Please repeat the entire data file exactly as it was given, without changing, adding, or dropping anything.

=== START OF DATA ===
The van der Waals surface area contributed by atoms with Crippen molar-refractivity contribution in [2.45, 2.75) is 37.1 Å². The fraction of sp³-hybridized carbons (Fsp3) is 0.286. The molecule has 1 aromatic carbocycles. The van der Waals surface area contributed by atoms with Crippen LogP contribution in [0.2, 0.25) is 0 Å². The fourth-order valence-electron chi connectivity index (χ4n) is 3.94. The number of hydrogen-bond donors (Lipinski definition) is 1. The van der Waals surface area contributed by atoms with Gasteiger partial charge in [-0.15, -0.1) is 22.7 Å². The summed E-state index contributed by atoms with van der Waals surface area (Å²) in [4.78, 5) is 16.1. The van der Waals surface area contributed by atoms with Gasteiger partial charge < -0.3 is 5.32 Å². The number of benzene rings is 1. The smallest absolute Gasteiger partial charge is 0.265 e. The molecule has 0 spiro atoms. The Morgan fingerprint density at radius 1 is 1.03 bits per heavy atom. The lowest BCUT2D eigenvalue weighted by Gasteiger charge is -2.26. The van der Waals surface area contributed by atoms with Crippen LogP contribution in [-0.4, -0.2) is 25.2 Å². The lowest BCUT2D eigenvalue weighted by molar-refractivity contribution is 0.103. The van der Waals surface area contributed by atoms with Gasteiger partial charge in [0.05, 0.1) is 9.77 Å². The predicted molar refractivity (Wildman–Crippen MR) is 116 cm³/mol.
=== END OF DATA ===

The van der Waals surface area contributed by atoms with Crippen molar-refractivity contribution in [2.45, 2.75) is 37.1 Å². The fraction of sp³-hybridized carbons (Fsp3) is 0.286. The molecule has 1 aromatic carbocycles. The van der Waals surface area contributed by atoms with Crippen LogP contribution in [0.2, 0.25) is 0 Å². The fourth-order valence-electron chi connectivity index (χ4n) is 3.94. The number of hydrogen-bond donors (Lipinski definition) is 1. The van der Waals surface area contributed by atoms with Gasteiger partial charge in [-0.15, -0.1) is 22.7 Å². The summed E-state index contributed by atoms with van der Waals surface area (Å²) in [4.78, 5) is 16.1. The van der Waals surface area contributed by atoms with Gasteiger partial charge < -0.3 is 5.32 Å². The number of benzene rings is 1. The smallest absolute Gasteiger partial charge is 0.265 e. The molecule has 0 spiro atoms. The Morgan fingerprint density at radius 1 is 1.03 bits per heavy atom. The lowest BCUT2D eigenvalue weighted by Gasteiger charge is -2.26. The van der Waals surface area contributed by atoms with Crippen LogP contribution in [-0.4, -0.2) is 25.2 Å². The lowest BCUT2D eigenvalue weighted by molar-refractivity contribution is 0.103. The van der Waals surface area contributed by atoms with Gasteiger partial charge in [0.05, 0.1) is 9.77 Å². The predicted molar refractivity (Wildman–Crippen MR) is 116 cm³/mol.